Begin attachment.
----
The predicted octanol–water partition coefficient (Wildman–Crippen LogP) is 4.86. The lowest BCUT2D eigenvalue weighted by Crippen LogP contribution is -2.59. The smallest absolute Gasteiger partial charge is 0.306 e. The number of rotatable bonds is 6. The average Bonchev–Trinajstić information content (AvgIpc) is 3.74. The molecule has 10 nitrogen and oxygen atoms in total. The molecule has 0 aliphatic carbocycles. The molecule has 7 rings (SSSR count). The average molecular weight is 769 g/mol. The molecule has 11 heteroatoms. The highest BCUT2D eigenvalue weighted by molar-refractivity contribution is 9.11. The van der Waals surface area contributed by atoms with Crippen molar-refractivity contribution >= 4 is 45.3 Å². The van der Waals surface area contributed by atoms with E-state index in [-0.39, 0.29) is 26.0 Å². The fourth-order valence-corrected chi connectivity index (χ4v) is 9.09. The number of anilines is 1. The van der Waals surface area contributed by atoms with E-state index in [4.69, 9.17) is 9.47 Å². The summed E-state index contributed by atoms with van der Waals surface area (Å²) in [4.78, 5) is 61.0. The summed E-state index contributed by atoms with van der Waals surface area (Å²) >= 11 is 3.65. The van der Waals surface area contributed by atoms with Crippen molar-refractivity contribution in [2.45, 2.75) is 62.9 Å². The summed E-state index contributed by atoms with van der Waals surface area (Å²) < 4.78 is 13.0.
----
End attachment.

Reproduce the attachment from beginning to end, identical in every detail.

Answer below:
The predicted octanol–water partition coefficient (Wildman–Crippen LogP) is 4.86. The lowest BCUT2D eigenvalue weighted by Crippen LogP contribution is -2.59. The smallest absolute Gasteiger partial charge is 0.306 e. The number of rotatable bonds is 6. The average Bonchev–Trinajstić information content (AvgIpc) is 3.74. The molecule has 10 nitrogen and oxygen atoms in total. The molecule has 0 aliphatic carbocycles. The molecule has 7 rings (SSSR count). The average molecular weight is 769 g/mol. The molecule has 11 heteroatoms. The highest BCUT2D eigenvalue weighted by molar-refractivity contribution is 9.11. The van der Waals surface area contributed by atoms with Crippen molar-refractivity contribution >= 4 is 45.3 Å². The van der Waals surface area contributed by atoms with E-state index in [-0.39, 0.29) is 26.0 Å². The fourth-order valence-corrected chi connectivity index (χ4v) is 9.09. The number of anilines is 1. The van der Waals surface area contributed by atoms with E-state index in [4.69, 9.17) is 9.47 Å². The summed E-state index contributed by atoms with van der Waals surface area (Å²) in [4.78, 5) is 61.0. The summed E-state index contributed by atoms with van der Waals surface area (Å²) >= 11 is 3.65. The van der Waals surface area contributed by atoms with Crippen molar-refractivity contribution in [2.45, 2.75) is 62.9 Å². The summed E-state index contributed by atoms with van der Waals surface area (Å²) < 4.78 is 13.0.